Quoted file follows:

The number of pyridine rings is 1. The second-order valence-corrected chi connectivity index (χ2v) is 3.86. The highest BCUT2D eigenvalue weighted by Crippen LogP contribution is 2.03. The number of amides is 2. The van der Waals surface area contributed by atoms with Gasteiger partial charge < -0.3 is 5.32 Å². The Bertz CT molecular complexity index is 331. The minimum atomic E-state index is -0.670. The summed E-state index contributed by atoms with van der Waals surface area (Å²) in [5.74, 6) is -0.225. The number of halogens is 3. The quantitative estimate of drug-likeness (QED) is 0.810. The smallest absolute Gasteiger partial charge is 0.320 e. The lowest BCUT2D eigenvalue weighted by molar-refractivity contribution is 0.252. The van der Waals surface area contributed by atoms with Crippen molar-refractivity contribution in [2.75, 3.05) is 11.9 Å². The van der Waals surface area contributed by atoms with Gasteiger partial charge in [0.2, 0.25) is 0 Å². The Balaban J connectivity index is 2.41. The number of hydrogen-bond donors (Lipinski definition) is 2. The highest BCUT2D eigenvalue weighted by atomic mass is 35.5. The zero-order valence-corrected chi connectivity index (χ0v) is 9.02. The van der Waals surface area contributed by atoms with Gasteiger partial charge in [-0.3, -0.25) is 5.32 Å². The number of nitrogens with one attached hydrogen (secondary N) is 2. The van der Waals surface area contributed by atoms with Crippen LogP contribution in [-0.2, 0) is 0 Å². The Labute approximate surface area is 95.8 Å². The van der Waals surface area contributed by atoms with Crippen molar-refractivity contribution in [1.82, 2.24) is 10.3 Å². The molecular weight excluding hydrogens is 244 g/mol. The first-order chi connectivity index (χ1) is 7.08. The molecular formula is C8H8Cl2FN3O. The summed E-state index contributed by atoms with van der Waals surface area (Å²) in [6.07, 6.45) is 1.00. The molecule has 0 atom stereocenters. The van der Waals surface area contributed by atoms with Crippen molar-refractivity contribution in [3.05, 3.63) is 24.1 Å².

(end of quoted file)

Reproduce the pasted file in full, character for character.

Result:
The number of pyridine rings is 1. The second-order valence-corrected chi connectivity index (χ2v) is 3.86. The highest BCUT2D eigenvalue weighted by Crippen LogP contribution is 2.03. The number of amides is 2. The van der Waals surface area contributed by atoms with Gasteiger partial charge < -0.3 is 5.32 Å². The Bertz CT molecular complexity index is 331. The minimum atomic E-state index is -0.670. The summed E-state index contributed by atoms with van der Waals surface area (Å²) in [5.74, 6) is -0.225. The number of halogens is 3. The quantitative estimate of drug-likeness (QED) is 0.810. The smallest absolute Gasteiger partial charge is 0.320 e. The lowest BCUT2D eigenvalue weighted by molar-refractivity contribution is 0.252. The van der Waals surface area contributed by atoms with Crippen molar-refractivity contribution in [2.75, 3.05) is 11.9 Å². The van der Waals surface area contributed by atoms with Gasteiger partial charge in [0.2, 0.25) is 0 Å². The Balaban J connectivity index is 2.41. The number of hydrogen-bond donors (Lipinski definition) is 2. The highest BCUT2D eigenvalue weighted by atomic mass is 35.5. The zero-order valence-corrected chi connectivity index (χ0v) is 9.02. The van der Waals surface area contributed by atoms with Gasteiger partial charge in [-0.3, -0.25) is 5.32 Å². The number of nitrogens with one attached hydrogen (secondary N) is 2. The van der Waals surface area contributed by atoms with Crippen LogP contribution in [-0.2, 0) is 0 Å². The Labute approximate surface area is 95.8 Å². The van der Waals surface area contributed by atoms with Crippen molar-refractivity contribution in [1.82, 2.24) is 10.3 Å². The molecular weight excluding hydrogens is 244 g/mol. The first-order chi connectivity index (χ1) is 7.08. The molecular formula is C8H8Cl2FN3O. The summed E-state index contributed by atoms with van der Waals surface area (Å²) in [6.07, 6.45) is 1.00. The molecule has 0 atom stereocenters. The van der Waals surface area contributed by atoms with Crippen molar-refractivity contribution in [3.05, 3.63) is 24.1 Å².